November (2017) – Review (en)

November

November is a dark fantasy love drama, an occult fairy tale from Estonia, which you shouldn’t miss.

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November
Estonia, Poland, Netherlands
115 Minutes
Rainer Sarnet
Rainer Sarnet
Novel „Rehepapp ehk November“ by Andrus Kivirähk

A she-wolf drinks from the icy water on the boggy shore of a small lake, then moves on, first to roll in the snow and finally to move off. An abrupt scene change follows, to a young, sleeping woman. A third change of scene, panorama-like, on a mansion surrounded by bare trees on a large estate. Suddenly a strange thing, made of metal rods, pipes, strings, knives and an ax, with the skull of a cow, appearing almost like a giant pair of scissors, turns into the picture. It takes its way to a homestead. There it smashes a stable door and moves into the stable, where a cow is caged. The cow is confused but curious, approaches the thing, sniffs – and a metal chain wraps around the animals chest and neck. The animal is forcibly pulled out of the stable by the thing. It rotates ahead – and raises with the cow into the air. After a crash landing, in which it loses the skull, both are in front of a humble cottage, from which now an old farmer emerges. Lovingly he leans over the animal, kisses it dearly, takes its skull, drags the cow along behind him for a few steps – and is pulled down by it. He gets up again – and is almost killed by the thing. Lured out by the noise, a young girl and a young man come out of the cottage; she frees him from the things grip.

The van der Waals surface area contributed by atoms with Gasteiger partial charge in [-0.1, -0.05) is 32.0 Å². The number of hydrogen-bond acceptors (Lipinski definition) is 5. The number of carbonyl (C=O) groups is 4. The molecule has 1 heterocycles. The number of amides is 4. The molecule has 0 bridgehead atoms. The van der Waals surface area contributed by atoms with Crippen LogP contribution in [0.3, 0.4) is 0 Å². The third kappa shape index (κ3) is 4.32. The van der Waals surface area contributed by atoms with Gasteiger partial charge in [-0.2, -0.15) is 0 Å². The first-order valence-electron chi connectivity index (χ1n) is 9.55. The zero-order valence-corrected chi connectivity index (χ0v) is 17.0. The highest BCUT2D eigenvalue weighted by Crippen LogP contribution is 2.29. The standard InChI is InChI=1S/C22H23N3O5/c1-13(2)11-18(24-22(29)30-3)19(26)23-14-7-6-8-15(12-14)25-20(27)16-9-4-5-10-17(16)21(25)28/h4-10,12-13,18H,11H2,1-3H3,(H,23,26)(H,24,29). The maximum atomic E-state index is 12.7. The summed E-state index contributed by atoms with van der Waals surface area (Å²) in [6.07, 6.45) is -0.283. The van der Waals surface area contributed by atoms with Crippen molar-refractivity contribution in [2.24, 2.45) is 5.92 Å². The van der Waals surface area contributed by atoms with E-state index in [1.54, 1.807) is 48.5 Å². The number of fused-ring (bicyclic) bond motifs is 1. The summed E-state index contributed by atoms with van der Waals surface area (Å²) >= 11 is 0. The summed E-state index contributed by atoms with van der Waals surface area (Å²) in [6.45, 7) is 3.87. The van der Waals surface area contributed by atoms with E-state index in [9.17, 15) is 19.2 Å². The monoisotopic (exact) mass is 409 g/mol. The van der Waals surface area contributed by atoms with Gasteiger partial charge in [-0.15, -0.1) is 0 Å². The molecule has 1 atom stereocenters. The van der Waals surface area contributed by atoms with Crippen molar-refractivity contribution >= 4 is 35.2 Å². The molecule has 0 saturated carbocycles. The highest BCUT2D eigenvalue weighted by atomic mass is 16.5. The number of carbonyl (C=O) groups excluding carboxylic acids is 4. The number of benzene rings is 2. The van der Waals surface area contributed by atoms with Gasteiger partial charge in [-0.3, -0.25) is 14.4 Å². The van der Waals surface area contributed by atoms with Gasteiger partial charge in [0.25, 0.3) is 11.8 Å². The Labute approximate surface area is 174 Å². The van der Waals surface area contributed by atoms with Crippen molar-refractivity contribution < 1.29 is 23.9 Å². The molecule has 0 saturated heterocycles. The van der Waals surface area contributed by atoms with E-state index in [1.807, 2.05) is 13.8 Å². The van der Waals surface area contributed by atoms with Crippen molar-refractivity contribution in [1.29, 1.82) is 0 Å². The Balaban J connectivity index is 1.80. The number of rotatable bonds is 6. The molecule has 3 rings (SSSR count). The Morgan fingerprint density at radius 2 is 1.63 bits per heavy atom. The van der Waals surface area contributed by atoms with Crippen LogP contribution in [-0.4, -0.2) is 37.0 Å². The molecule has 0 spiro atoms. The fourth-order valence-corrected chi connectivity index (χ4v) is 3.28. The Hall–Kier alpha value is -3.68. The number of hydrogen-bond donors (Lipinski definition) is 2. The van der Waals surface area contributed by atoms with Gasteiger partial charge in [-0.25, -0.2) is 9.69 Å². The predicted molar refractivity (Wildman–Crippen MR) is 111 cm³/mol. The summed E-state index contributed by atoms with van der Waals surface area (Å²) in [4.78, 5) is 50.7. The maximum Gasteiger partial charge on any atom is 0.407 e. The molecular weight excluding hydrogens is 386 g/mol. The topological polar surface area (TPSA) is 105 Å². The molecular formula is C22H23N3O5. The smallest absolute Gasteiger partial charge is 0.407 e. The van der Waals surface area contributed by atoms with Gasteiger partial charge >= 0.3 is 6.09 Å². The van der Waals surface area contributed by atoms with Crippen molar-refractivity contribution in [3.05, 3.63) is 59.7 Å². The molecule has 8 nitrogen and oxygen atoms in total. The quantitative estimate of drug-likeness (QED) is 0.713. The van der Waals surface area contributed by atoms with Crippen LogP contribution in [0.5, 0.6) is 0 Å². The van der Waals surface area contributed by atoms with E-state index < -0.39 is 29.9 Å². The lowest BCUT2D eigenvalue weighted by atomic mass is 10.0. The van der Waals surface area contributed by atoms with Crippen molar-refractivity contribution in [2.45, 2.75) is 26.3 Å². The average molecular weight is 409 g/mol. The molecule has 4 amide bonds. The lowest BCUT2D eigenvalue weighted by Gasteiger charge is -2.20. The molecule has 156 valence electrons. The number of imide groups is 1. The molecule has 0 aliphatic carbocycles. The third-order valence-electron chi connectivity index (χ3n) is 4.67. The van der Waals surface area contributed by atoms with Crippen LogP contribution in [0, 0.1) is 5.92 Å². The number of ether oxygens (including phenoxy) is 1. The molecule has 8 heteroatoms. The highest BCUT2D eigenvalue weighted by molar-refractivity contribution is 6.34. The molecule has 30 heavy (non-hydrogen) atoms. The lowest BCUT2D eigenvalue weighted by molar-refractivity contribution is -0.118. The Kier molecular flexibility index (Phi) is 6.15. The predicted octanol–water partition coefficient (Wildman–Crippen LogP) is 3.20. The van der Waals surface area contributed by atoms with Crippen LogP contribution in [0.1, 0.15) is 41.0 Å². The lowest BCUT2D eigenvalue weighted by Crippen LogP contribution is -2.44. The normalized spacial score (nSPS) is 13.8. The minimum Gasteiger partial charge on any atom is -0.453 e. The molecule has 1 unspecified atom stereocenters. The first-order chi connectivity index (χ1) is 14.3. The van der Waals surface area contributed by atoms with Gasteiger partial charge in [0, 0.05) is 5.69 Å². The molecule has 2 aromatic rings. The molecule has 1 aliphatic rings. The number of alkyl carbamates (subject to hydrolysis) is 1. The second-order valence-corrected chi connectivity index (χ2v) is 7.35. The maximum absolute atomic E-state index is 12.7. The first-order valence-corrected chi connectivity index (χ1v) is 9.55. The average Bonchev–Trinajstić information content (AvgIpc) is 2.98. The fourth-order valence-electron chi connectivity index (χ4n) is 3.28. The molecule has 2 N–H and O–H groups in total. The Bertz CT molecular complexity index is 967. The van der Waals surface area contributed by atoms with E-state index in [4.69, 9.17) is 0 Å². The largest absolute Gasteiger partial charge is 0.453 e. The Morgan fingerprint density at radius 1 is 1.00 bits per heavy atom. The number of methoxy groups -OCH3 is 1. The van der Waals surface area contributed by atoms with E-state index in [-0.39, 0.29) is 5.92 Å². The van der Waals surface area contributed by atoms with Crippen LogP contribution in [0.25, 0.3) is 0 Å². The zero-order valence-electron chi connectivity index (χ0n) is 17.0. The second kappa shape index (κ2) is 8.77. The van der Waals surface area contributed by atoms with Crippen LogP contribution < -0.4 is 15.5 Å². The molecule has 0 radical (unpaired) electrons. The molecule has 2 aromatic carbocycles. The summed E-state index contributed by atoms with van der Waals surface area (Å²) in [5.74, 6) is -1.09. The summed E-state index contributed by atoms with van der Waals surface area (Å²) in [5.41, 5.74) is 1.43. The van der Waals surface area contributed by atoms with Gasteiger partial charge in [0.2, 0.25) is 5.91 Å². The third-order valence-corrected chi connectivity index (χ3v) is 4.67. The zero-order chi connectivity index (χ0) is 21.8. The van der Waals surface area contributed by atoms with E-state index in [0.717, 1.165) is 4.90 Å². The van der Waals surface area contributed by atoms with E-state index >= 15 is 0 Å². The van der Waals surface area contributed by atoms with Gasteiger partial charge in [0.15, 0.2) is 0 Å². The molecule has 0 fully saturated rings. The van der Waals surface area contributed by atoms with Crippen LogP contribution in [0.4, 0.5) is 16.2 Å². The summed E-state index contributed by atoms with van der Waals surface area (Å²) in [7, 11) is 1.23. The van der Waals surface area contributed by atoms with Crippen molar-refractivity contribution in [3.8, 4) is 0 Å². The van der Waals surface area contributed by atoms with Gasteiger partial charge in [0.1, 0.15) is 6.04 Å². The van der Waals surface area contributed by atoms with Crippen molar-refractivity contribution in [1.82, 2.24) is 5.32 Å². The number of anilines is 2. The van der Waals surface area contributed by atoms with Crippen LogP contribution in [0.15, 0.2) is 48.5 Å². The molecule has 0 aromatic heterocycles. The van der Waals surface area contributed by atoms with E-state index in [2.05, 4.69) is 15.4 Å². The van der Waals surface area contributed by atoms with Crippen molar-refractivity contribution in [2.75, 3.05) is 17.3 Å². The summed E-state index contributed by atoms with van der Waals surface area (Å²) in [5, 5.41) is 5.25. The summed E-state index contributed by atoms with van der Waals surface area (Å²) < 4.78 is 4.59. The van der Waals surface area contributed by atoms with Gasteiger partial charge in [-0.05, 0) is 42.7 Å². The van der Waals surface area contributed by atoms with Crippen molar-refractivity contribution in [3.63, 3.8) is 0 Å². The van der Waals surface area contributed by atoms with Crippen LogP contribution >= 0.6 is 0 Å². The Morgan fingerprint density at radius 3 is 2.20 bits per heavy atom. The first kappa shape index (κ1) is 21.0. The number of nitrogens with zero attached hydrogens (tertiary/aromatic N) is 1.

„Give me work!“, says it and spits in the peasant’s face.
„Go, make a ladder of bread!“, he replies, kicking it.
„What is wrong with it?“, asks the young woman irritated, as it crawls away, still headless.
„I don’t know. Maybe it’s the rain. Damn, I put my best work materials into the thing. “
Curious as they are, the farmer and the girl follow the thing, to watch it. It stares as headless as not understanding, wilder and wilder, from a piece of bread onto a ladder that leads to the hayloft – and explodes.
„Beautiful. Just like the Christmas trees in the church!“, says the the girl, gazing in amazement, as the things body parts fall down burning.

These are the first six minutes of »November«, a production, that is Estonian from the heart. If that was already too much or too weird, stop reading right here. Because… it just gets more peculiar. However, those who give the sometimes very bizarre film a chance will be rewarded with sometimes divine pictures of a world that is probably completely unfamiliar to them. It’s not just the first six minutes, they are representative for the whole movie.